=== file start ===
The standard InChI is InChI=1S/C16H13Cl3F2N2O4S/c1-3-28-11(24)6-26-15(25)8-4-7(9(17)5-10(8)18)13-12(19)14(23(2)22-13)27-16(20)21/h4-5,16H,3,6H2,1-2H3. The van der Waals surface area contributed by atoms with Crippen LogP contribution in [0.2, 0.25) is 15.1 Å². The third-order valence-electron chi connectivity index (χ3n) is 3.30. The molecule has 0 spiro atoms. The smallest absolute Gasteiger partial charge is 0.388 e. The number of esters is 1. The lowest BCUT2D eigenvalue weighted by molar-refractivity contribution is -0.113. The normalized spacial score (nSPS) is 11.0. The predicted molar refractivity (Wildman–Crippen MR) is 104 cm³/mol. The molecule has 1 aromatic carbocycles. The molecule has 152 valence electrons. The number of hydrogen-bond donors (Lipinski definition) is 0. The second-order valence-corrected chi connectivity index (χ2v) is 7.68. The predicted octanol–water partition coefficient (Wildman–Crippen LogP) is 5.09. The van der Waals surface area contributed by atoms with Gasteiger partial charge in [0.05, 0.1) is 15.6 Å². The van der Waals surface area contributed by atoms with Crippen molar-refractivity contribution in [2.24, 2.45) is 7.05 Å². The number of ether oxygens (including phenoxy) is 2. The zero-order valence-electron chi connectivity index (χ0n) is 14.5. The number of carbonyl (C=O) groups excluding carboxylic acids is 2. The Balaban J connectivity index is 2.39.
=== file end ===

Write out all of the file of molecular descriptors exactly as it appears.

The standard InChI is InChI=1S/C16H13Cl3F2N2O4S/c1-3-28-11(24)6-26-15(25)8-4-7(9(17)5-10(8)18)13-12(19)14(23(2)22-13)27-16(20)21/h4-5,16H,3,6H2,1-2H3. The van der Waals surface area contributed by atoms with Crippen LogP contribution in [0.2, 0.25) is 15.1 Å². The third-order valence-electron chi connectivity index (χ3n) is 3.30. The molecule has 0 spiro atoms. The smallest absolute Gasteiger partial charge is 0.388 e. The number of esters is 1. The lowest BCUT2D eigenvalue weighted by molar-refractivity contribution is -0.113. The normalized spacial score (nSPS) is 11.0. The predicted molar refractivity (Wildman–Crippen MR) is 104 cm³/mol. The molecule has 1 aromatic carbocycles. The molecule has 152 valence electrons. The number of hydrogen-bond donors (Lipinski definition) is 0. The second-order valence-corrected chi connectivity index (χ2v) is 7.68. The predicted octanol–water partition coefficient (Wildman–Crippen LogP) is 5.09. The van der Waals surface area contributed by atoms with Gasteiger partial charge in [0.05, 0.1) is 15.6 Å². The van der Waals surface area contributed by atoms with Crippen molar-refractivity contribution in [2.24, 2.45) is 7.05 Å². The number of ether oxygens (including phenoxy) is 2. The zero-order valence-electron chi connectivity index (χ0n) is 14.5. The number of carbonyl (C=O) groups excluding carboxylic acids is 2. The Balaban J connectivity index is 2.39.